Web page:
The 2013 Tablas Creek Vineyard Picpoul Blanc (also known as Piquepoul or Piquepoul Blanc in France) is Tablas Creek’s seventh bottling of this traditional Southern Rhône varietal, used in Châteauneuf du Pape as a blending component, and best known from the crisp light green wines of the Pinet Region in the Languedoc. Derived from the French "piquer" (to sting), in France the grape is known for its bright acidity, its minerality, and a clean lemony flavor. We have found that in California, it maintains its bright acidity, but also develops an appealing tropical lushness.
Picpoul Blanc was the first supplementary varietal we brought into the country after the initial eight varietals. It went into quarantine in 1996, and was released in 1998. The first vines went into the ground in 2000. We have been so pleased with the varietal that in the winter of 2005-2006 we tripled our planted acreage (from 1 to 3 acres).
Our Picpoul grapes were grown on our 120-acre certified organic estate vineyard.
The 2013 vintage was a classic California vintage, warm and sunny, with added intensity from the low yields produced by our second consecutive drought year. The summer was consistently warm, without the heat spikes or cold stretches that can delay ripening, and resulted in an early harvest under near-perfect conditions. The net result was a blockbuster vintage, with excellent concentration and good freshness, that should offer both early appeal and the capacity to age. Our Picpoul was harvested nearly a month earlier than normal, between September 5th and 16th.
The Picpoul grapes were whole cluster pressed, and fermented using native yeasts in a mix of stainless steel and small, mostly neutral, barrels to achieve a balance of freshness and richness. It completed malolactic fermentation in barrel, and was blended in April 2014 and bottled in May 2014.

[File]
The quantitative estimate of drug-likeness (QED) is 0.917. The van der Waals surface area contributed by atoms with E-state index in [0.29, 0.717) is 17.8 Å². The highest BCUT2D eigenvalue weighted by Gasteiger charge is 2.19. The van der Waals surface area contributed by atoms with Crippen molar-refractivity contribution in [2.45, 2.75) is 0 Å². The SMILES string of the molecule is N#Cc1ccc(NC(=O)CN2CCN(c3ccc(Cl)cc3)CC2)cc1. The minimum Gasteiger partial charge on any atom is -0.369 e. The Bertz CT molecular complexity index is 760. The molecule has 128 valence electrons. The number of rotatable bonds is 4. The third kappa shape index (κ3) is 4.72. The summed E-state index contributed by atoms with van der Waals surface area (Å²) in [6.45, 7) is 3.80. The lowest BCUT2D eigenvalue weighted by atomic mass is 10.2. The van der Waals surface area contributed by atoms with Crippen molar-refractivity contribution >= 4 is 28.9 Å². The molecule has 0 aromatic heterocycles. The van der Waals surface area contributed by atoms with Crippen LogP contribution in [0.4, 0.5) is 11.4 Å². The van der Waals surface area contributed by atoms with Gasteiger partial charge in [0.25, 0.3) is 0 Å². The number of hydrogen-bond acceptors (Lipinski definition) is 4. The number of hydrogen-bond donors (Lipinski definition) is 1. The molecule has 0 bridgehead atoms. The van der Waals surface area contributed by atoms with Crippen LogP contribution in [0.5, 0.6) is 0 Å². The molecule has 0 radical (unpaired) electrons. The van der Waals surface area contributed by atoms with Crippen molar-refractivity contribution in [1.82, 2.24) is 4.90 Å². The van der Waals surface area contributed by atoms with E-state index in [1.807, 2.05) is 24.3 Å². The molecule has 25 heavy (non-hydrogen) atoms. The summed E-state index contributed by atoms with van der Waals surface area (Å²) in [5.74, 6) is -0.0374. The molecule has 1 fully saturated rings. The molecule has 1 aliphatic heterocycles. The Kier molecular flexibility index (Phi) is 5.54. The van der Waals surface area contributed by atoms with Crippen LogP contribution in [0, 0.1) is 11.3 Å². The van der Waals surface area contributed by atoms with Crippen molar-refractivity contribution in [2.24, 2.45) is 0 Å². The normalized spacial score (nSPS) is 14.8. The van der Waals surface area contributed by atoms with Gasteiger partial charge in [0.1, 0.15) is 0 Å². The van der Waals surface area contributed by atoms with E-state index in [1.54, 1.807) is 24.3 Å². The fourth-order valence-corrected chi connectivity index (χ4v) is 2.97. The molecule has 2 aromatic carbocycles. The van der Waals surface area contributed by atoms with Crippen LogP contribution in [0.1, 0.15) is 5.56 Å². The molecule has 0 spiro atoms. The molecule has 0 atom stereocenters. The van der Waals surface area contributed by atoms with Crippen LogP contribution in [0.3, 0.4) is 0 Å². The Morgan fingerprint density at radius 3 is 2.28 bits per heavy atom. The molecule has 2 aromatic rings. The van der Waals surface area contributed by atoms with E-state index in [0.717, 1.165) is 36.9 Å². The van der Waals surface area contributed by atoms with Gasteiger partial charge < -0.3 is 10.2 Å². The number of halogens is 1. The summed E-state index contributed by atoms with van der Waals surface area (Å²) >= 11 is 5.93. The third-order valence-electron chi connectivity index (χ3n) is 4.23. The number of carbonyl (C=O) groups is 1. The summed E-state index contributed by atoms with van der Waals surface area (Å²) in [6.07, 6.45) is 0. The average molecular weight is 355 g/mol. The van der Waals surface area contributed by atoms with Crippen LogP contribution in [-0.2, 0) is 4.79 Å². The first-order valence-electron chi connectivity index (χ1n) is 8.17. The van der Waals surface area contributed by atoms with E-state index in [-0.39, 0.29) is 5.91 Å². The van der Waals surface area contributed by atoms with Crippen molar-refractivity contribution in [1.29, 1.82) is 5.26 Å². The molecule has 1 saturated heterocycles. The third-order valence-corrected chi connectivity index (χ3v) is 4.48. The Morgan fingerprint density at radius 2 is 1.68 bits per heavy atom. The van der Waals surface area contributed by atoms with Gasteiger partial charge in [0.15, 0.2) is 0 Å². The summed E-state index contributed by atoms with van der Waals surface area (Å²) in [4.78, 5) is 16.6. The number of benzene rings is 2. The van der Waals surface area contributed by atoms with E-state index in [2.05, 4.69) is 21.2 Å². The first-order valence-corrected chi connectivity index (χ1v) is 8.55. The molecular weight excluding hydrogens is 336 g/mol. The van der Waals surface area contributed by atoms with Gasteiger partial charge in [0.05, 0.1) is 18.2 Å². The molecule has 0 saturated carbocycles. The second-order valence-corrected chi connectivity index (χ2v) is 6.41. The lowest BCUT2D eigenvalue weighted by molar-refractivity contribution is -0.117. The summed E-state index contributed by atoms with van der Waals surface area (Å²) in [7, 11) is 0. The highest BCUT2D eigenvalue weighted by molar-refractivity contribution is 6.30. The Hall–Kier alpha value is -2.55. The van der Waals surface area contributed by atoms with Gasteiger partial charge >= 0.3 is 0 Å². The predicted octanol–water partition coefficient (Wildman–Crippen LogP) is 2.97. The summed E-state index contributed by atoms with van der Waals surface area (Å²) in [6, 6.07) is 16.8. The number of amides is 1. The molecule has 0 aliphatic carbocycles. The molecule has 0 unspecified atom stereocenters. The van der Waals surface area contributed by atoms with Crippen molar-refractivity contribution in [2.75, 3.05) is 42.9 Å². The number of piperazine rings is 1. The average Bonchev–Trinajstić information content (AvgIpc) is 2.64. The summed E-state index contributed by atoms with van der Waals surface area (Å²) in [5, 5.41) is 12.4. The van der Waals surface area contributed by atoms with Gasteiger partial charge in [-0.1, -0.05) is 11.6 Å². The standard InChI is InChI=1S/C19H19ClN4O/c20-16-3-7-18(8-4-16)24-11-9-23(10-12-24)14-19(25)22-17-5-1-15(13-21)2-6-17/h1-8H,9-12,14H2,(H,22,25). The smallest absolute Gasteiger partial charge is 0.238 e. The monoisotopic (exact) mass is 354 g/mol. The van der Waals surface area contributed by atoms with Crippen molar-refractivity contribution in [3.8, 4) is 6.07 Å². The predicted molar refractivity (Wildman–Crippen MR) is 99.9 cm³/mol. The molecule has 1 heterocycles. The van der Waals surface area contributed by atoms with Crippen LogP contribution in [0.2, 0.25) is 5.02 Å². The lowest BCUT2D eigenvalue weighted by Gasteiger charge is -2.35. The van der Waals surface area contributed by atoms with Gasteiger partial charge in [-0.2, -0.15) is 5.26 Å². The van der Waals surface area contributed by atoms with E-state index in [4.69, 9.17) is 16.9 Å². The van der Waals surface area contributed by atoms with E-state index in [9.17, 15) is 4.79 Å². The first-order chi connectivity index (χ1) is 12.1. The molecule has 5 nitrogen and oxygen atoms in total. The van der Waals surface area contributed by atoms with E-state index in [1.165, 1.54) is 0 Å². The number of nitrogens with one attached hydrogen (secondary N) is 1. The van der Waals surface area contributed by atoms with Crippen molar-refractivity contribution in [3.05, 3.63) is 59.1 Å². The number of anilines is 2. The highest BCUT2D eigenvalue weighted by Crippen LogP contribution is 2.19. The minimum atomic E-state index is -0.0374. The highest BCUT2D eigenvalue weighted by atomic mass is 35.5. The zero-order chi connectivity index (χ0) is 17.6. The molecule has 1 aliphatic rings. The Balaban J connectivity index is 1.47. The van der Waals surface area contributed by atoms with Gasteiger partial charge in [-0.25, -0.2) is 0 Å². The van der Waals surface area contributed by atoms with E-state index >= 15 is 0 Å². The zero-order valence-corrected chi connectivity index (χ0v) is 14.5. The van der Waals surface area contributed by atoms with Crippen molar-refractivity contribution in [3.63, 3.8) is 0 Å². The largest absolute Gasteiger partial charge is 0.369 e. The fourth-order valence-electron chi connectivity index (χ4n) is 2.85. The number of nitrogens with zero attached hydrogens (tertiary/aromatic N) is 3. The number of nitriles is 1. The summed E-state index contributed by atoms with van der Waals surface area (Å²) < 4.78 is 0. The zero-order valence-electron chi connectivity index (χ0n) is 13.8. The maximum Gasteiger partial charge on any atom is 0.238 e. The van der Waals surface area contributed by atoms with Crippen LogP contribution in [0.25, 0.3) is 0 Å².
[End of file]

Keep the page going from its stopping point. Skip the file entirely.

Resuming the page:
The 2013 Picpoul Blanc shows exotic aromas of preserved lemon, sage, cedar, toasted coconut and mint. The mouth shows a similar balance between savory and fruitier notes, with flavors of lemon peel, watermelon rind, mineral, honeydew and plantain, and more citurs -- both leaf and flower -- lingering on the long finish.
Since 2007, we have made our En Gobelet exclusively from dry-farmed, head-trained vineyard blocks. The results have been so compelling that we're planning to plant our entire new parcel -- all 55 acres -- in this style over the coming decade. Join us for this vertical tasting of every vintage of En Gobelet, from the 2007 to the newly-blended 2014. We'll also offer, before the tasting, an optional hike led by Viticulturist Levi Glenn through the rugged Scruffy Hill block from which we source most of the wine, and finish with a picnic lunch on our patio. $60 for wine club members and $75 for guests. Reservations are essential; we expect this to sell out. To reserve, email us at email@example.com or call us at 805.237.1231 ext 30. Details & More Events »
We are thrilled to announce that we've received our shipping permit from the great state of Massachusetts. Residents of the Bay State can now order wine or become VINsider Wine Club members. More shipping news »
In August, Antonio Galloni published the results of his annual visit to Tablas Creek, and we were excited to receive such good reviews from this notoriously tough grader. Notes included the 2012 Esprit de Tablas Blanc (92 points; “impeccably refined”), 2011 Panoplie (94 points; "pure elegance"), 2012 Patelin de Tablas (90 points; “a gorgeous wine and a fabulous value”), and the 2012 Esprit de Tablas (93-95 points; "a fascinating Esprit to follow over the coming years"). Read the complete review » More recent press »
May 26, 2015
I was struck by a quote from Tegan Passalaqua, the winemaker at Turley, in a recent article on JancisRobinson.com. In an interview with Alder Yarrow, Tegan said "In a Mediterranean climate like we have, vertical shoot positioning and 3 by 6 vineyard spacing is basically farming hydroponically".
Hydroponic farming, with its overtones of bland supermarket tomatoes, seems an unlikely candidate to provide the intensity and ripeness that a winemaker would expect from California. But in its essence, that the farmer is providing everything that a plant needs to bear fruit, I don't think he's far off. It's worth taking a few moments to understand how grapevines came to be so widely irrigated in California. Read More »